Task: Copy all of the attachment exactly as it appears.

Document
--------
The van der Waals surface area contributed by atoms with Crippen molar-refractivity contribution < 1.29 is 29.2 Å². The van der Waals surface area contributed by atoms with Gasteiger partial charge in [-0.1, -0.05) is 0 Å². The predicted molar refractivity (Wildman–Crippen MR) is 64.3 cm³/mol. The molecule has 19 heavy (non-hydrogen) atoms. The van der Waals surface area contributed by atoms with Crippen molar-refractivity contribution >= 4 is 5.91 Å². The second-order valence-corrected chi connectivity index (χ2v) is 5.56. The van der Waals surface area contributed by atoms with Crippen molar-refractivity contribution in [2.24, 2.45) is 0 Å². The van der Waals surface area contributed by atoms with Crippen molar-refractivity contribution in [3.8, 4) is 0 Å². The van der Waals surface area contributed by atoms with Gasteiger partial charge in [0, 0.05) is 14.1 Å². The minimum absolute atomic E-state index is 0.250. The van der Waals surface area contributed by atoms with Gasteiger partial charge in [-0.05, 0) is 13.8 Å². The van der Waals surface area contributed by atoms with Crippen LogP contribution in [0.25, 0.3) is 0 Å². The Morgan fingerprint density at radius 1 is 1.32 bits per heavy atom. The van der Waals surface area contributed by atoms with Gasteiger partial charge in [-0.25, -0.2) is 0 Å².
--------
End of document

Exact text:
The van der Waals surface area contributed by atoms with Crippen molar-refractivity contribution < 1.29 is 29.2 Å². The van der Waals surface area contributed by atoms with Gasteiger partial charge in [-0.1, -0.05) is 0 Å². The predicted molar refractivity (Wildman–Crippen MR) is 64.3 cm³/mol. The molecule has 19 heavy (non-hydrogen) atoms. The van der Waals surface area contributed by atoms with Crippen molar-refractivity contribution >= 4 is 5.91 Å². The second-order valence-corrected chi connectivity index (χ2v) is 5.56. The van der Waals surface area contributed by atoms with Crippen molar-refractivity contribution in [2.24, 2.45) is 0 Å². The van der Waals surface area contributed by atoms with Crippen molar-refractivity contribution in [3.8, 4) is 0 Å². The van der Waals surface area contributed by atoms with Gasteiger partial charge in [0, 0.05) is 14.1 Å². The minimum absolute atomic E-state index is 0.250. The van der Waals surface area contributed by atoms with Gasteiger partial charge in [-0.05, 0) is 13.8 Å². The van der Waals surface area contributed by atoms with Crippen LogP contribution in [0.25, 0.3) is 0 Å². The Morgan fingerprint density at radius 1 is 1.32 bits per heavy atom. The van der Waals surface area contributed by atoms with Gasteiger partial charge in [-0.25, -0.2) is 0 Å².